Fitch warns that OFS companies with significant debt maturities up to 2022 will face refinancing challenges. A combination of low operation cash flow generation and lacking access to capital markets could lead to a potential shake out. Ongoing crisis measures in the sector is also not promising, as shedding workforce or closing production facilities by shipyards worldwide decreases flexibility to react to changing markets, and puts several blockades already in place in time of recovery. Sembcorp Marine or Noble Drilling are prime examples of the current crisis situation.
Offshore drilling market
The offshore drilling market could even be facing another major threat, if the news coming out of India is right. In light of the India-China military and geopolitical rivalry, offshore drilling companies and shipyards are now in the crosshairs of the Indian officials.
Potential direct links between international drillers and the Chinese government could be a future threat to the sector. At least in India after that the Indian government has started an assessment of the position of Chinese government-linked investors in Dubai-based Shelf Drilling. The latter offshore driller holds almost 30 per cent market share in India’s shallow water oil drilling market, in terms of drilling rigs on charter.
The issue has come on the table due to the fact that the Indian government and its agencies have restricted, or even banned, the use of Chinese products and services in the country, following the recent flare-up along the border. Shell Drilling, listed on the Oslo Stock Exchange, and a major largest pure-play jack-up oil drilling rig contractor, works in India mostly for state-owned ONGC Ltd, India’s biggest explorer of oil and gas.
News that China Merchants and Great Wall Ocean Strategy & Technology Fund (China Merchants), a $1-billion marine industry-focused fund sponsored by China Merchants Group (CMG), is the largest shareholder of Shelf Drilling with a 19.7 per cent stake, is a possible major security issue.
China Merchants is a $1 trillion diversified group fully owned by the Chinese state. The jack-up rigs were constructed at China Merchants Heavy Industries (CMHI), the world’s largest CJ jack-up drilling rig manufacturer. Shelf Drilling operates eight rigs in India of which seven are currently on contract with ONGC out of the 25 jack-up rigs chartered by ONGC. All seven are deployed in the hyper-sensitive Arabian Sea region. Several of these are located near Mumbai, the financial capital of India.
According to Indian government officials, the presence of the Chinese government in the “strategic and sensitive offshore oil drilling sector” has become a matter of concern. Since years, Chinese companies linked to the Beijing government are barred from bidding for Indian port construction and operation contracts mainly due to the sour political relations between the two sides. India is also discussing to classify exploration and drilling of oil and gas as a strategically sensitive sector (both economically and for national security), and accordingly provide protection and oversight by restricting participation in the sector to entities.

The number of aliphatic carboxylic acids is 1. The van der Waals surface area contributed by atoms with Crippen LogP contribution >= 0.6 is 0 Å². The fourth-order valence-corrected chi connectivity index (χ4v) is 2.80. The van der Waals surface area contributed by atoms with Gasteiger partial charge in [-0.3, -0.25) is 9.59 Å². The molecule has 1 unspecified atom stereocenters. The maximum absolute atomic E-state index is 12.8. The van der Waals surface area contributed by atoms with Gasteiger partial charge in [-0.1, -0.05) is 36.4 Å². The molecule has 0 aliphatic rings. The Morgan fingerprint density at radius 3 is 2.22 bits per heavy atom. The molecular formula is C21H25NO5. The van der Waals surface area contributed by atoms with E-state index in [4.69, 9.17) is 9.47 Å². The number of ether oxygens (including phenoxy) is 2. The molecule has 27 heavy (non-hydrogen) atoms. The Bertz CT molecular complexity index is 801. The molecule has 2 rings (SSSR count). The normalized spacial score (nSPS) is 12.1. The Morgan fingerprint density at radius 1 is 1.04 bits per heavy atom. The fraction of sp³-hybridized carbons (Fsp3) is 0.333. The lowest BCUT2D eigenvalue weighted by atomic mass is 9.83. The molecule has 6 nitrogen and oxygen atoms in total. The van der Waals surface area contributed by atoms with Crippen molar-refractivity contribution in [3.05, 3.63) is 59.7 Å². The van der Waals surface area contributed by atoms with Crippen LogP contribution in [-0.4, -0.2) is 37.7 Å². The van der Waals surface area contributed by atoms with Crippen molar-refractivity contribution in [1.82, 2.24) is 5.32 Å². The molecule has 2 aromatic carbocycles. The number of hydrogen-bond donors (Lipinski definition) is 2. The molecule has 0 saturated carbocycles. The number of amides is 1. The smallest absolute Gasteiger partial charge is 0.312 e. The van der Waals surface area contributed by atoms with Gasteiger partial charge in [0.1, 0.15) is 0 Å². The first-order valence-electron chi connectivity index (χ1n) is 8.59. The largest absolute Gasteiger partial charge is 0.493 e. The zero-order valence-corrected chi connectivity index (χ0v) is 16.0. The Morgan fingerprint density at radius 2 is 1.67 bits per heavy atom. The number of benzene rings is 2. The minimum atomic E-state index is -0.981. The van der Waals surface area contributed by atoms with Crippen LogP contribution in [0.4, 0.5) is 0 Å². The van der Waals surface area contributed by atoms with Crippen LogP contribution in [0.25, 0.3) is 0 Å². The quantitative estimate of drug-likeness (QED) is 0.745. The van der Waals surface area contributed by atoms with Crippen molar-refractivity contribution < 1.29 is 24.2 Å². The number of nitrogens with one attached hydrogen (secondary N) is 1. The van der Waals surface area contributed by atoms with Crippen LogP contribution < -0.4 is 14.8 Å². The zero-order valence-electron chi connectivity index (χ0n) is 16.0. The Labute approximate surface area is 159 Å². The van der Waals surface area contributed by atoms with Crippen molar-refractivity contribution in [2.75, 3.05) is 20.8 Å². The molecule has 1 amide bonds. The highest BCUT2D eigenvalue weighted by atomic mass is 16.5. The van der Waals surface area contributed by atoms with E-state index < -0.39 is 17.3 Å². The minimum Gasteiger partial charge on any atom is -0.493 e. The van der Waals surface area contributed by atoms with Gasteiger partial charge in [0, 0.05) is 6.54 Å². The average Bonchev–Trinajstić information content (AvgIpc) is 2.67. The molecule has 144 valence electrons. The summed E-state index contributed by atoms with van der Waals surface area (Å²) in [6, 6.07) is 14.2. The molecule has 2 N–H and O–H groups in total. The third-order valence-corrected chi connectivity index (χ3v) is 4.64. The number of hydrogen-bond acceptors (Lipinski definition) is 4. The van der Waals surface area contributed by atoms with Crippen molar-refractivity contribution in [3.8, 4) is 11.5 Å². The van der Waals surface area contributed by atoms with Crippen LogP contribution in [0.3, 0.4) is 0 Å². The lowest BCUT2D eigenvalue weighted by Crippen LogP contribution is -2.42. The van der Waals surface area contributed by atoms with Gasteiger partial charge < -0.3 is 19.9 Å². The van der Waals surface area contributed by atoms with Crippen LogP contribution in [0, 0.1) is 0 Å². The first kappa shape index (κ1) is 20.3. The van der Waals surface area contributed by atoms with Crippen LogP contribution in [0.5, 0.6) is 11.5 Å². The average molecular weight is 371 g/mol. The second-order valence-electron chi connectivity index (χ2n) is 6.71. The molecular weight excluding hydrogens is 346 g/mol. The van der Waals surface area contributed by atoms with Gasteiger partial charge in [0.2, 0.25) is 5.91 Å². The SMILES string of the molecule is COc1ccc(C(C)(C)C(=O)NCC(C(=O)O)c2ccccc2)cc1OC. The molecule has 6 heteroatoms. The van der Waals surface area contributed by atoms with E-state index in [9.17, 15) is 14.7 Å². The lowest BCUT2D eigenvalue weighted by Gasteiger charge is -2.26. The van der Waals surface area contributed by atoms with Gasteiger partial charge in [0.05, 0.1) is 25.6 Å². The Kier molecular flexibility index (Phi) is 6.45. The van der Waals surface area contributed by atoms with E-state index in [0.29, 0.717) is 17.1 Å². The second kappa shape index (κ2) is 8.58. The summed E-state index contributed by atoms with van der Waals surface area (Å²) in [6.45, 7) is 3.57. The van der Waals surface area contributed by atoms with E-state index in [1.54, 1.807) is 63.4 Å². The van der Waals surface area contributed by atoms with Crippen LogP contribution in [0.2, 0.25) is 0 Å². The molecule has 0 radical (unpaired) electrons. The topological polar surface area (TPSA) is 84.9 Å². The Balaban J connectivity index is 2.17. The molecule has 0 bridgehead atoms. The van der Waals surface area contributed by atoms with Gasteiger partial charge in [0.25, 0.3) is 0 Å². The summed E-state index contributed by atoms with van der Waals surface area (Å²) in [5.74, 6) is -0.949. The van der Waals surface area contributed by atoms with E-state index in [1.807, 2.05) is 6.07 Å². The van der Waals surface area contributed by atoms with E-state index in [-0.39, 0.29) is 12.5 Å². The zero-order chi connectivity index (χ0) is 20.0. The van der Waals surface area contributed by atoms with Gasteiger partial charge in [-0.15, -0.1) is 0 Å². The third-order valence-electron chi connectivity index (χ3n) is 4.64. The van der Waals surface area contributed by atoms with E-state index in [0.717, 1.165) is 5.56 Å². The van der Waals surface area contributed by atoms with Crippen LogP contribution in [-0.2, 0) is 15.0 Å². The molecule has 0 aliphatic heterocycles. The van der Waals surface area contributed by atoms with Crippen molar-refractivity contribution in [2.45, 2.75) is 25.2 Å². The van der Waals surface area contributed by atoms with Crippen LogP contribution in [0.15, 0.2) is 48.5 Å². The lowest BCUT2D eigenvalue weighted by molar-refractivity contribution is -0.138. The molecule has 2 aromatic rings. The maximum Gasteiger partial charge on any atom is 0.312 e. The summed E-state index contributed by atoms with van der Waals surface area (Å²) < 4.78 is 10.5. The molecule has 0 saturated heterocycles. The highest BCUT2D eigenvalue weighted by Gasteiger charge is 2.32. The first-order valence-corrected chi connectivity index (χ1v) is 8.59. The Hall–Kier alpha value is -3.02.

Taking the Indian developments to a more global power play, the Indian views could be taken over soon by others too. An emerging anti-China position in the EU and USA could result the coming months in a focus on Chinese maritime sector investments and the stranglehold some of these Chinese parties have. Offshore oil and gas projects are until now not regarded very sensitive, but looking at the current production regions and maritime position, an opposite position could be supported very soon.
If these issues are going to play a role, the OFS, and especially offshore rig markets, will be heading for a major restructuring. Blocking or restraining Chinese government interference and power play in oil and gas developments are likely to see some support in Washington, Brussels and India. Domestic support for the struggling maritime sectors in these regions is already available. For offshore vessel or jackup companies it looks to be time of reassessing their options. Better to be prepared than to be confronted by political and security facts without a warning.
For all non-Chinese parties in offshore drilling it will be a necessity to keep an eye on the Indian developments, while addressing other options. COVID already is a Black Swan of unknown importance. Threats from Chinese interference could be having major impact on the valuations of them all.